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Andrew Hancock (VMware vExpert / EE MVE^2)VMware and Virtualization ConsultantCommented:
That's assuming we have hardware in stock, which we do! (in the warehouse!), of all production systems for clients! (New, Sealed in Boxes!).

Lead times for hardware replacement, and assuming different hardware, that 5 hour, could be weeks.

Procurement time - 2 weeks, delivery of hardware is not uncommon, for Dell or HP, IBM.

Of course, most hardware is under Support and Service Agreement with Dell/HP, on a 1 or 4 hour turnaround.
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strivoliCommented:
If you don't have a HA solution, you should at least set up a Disaster Recovery (DR) policy. The DR documents what steps must be performed in order to make the Server UP again. Furthermore, the DR also estimates how long the Server will be DOWN in case of different failures.
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pma111Author Commented:
>Of course, most hardware is under Support and Service Agreement with Dell/HP, on a 1 or 4 hour turnaround.

What does this mean, i.e. 1 hour to get the actual hardware to your office? or what is the 1-4 hour turnaround specific too?
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Mohammed KhawajaCommented:
There are three options which could deliver what you are looking for:

1.  Software solution such as DoubleTake or in some circumstances, clustering
2.  Lockstep technology hardware from either NEC, Bull or Stratus
3.  Stratus Avance software

Lockstep technology in essence is two fully redundant servers where both are executing the same instructions.  When one fails, the other takes over (usually in 5 seconds or so).

If the application/system is so critical then what are your plans if you are using shared storage (i.e. SAN failure).  Stratus deals with this too as they have storage arrays (SAN) which are fully redundant just like their servers.  It is pricey but it is bullet proof.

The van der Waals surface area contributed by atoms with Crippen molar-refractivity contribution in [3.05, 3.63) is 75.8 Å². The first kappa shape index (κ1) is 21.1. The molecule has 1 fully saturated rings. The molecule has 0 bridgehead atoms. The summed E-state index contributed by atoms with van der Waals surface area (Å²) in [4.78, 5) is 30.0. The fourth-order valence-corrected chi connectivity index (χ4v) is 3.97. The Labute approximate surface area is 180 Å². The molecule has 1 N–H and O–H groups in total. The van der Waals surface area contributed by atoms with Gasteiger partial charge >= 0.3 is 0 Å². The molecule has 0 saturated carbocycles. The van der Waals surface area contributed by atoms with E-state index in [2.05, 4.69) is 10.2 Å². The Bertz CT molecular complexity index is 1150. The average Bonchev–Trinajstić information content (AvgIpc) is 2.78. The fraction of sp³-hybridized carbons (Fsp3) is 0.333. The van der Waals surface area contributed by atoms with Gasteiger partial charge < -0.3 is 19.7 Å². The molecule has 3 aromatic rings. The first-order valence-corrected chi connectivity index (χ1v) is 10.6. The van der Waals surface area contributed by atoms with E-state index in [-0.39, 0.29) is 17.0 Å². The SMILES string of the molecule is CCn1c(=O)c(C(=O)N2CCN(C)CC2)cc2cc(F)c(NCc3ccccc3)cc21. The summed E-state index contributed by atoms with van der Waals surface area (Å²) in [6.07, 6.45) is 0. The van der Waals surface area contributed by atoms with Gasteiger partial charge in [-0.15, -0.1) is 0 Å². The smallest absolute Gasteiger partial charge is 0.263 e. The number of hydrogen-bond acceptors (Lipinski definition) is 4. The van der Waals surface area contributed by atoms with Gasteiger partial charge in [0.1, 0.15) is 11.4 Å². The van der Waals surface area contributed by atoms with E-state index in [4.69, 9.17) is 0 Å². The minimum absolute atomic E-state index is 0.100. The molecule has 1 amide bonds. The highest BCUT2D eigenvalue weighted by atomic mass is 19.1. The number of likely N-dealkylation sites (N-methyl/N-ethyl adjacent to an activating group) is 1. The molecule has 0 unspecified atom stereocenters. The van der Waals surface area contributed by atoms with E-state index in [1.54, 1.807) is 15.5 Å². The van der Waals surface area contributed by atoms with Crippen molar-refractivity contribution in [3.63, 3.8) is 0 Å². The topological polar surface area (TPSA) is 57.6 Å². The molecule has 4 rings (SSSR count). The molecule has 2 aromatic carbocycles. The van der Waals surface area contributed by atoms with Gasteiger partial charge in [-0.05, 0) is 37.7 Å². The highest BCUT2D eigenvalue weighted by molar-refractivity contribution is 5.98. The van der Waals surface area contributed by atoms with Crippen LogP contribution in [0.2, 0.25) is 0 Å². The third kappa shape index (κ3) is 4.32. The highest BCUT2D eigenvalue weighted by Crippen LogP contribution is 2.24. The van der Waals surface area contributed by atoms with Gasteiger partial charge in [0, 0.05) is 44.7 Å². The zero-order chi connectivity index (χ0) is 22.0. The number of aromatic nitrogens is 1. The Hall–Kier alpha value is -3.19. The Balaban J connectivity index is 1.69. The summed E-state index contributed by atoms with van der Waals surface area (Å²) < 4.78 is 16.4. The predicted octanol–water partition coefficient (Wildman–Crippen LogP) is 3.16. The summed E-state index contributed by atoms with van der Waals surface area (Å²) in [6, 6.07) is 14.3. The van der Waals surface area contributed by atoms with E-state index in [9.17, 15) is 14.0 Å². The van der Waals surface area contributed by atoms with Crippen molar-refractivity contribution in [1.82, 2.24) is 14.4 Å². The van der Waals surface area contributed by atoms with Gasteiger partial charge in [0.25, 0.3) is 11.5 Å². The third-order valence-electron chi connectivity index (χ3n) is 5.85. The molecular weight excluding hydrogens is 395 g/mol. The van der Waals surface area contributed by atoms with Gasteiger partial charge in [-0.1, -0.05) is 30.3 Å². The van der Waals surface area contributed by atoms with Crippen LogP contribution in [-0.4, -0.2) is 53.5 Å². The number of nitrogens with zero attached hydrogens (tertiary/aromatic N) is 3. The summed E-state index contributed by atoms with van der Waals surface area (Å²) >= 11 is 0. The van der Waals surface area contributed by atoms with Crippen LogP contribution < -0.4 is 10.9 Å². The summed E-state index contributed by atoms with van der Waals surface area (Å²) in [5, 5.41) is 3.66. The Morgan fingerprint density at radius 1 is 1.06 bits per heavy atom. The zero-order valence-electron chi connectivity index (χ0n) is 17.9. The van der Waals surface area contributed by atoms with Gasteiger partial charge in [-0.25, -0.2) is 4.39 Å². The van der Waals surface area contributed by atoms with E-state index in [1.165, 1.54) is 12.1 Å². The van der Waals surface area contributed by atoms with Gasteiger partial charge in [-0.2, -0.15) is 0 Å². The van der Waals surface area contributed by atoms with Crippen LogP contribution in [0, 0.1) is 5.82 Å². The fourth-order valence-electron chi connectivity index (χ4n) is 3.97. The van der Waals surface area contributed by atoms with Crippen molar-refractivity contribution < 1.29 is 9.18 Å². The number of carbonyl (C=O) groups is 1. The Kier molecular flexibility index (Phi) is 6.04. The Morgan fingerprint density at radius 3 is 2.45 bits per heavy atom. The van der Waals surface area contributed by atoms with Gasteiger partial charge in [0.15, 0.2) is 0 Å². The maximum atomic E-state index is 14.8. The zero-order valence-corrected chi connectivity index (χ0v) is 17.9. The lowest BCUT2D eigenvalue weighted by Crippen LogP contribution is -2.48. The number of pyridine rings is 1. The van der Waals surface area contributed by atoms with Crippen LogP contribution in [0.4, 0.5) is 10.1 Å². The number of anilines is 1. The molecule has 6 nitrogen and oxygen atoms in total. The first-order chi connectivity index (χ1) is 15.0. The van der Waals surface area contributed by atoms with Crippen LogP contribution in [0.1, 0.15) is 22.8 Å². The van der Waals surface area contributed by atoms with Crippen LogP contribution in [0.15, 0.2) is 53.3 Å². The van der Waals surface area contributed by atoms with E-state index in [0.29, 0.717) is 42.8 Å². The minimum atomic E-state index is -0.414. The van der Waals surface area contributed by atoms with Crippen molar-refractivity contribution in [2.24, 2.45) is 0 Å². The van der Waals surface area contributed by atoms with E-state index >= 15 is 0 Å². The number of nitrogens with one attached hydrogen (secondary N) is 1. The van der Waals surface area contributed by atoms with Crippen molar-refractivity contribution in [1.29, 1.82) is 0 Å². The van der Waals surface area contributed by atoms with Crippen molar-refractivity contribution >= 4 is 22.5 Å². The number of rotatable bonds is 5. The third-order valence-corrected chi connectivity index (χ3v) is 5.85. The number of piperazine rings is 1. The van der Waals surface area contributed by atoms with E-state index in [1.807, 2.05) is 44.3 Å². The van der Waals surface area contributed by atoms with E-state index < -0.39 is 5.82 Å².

Stratus Avance is new and it works but I have not had the opportunity to test it.

Check out more High Availability options from Stratus by going to http://www.stratus.com
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Andrew Hancock (VMware vExpert / EE MVE^2)VMware and Virtualization ConsultantCommented:
Log a call with HP, and they will supply and engineer and parts to fix your server within 1 or 4 hours, depending upon Support Contract.
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andyalderSaggar makers bottom knockerCommented:
What OS/application is involved, there may be a cluster solution at the application level, e.g. Oracle RAC.
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pma111Author Commented:
OS is WIndows Server but it isnt a well known application.
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pma111Author Commented:
I'm confused, this hints at a new server would take 2 weeks to arrive, but then the bottom bit says it would only take 4 hours to get the hardware. Or are you saying once purchased (i.e. the 2 weeks), then it is only 4 hours for the admin to arrive with it and fit it for you. So in total 2 weeks and 4 hours.


Procurement time - 2 weeks, delivery of hardware is not uncommon, for Dell or HP, IBM.

Of course, most hardware is under Support and Service Agreement with Dell/HP, on a 1 or 4 hour turnaround.
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Andrew Hancock (VMware vExpert / EE MVE^2)VMware and Virtualization ConsultantCommented:
You either

1. purchase a new server if you have NO SUPPORT CONTRACT

2. Get it repaired if you have a SUPPORT CONTRACT
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pma111Author Commented:
understood, many thanks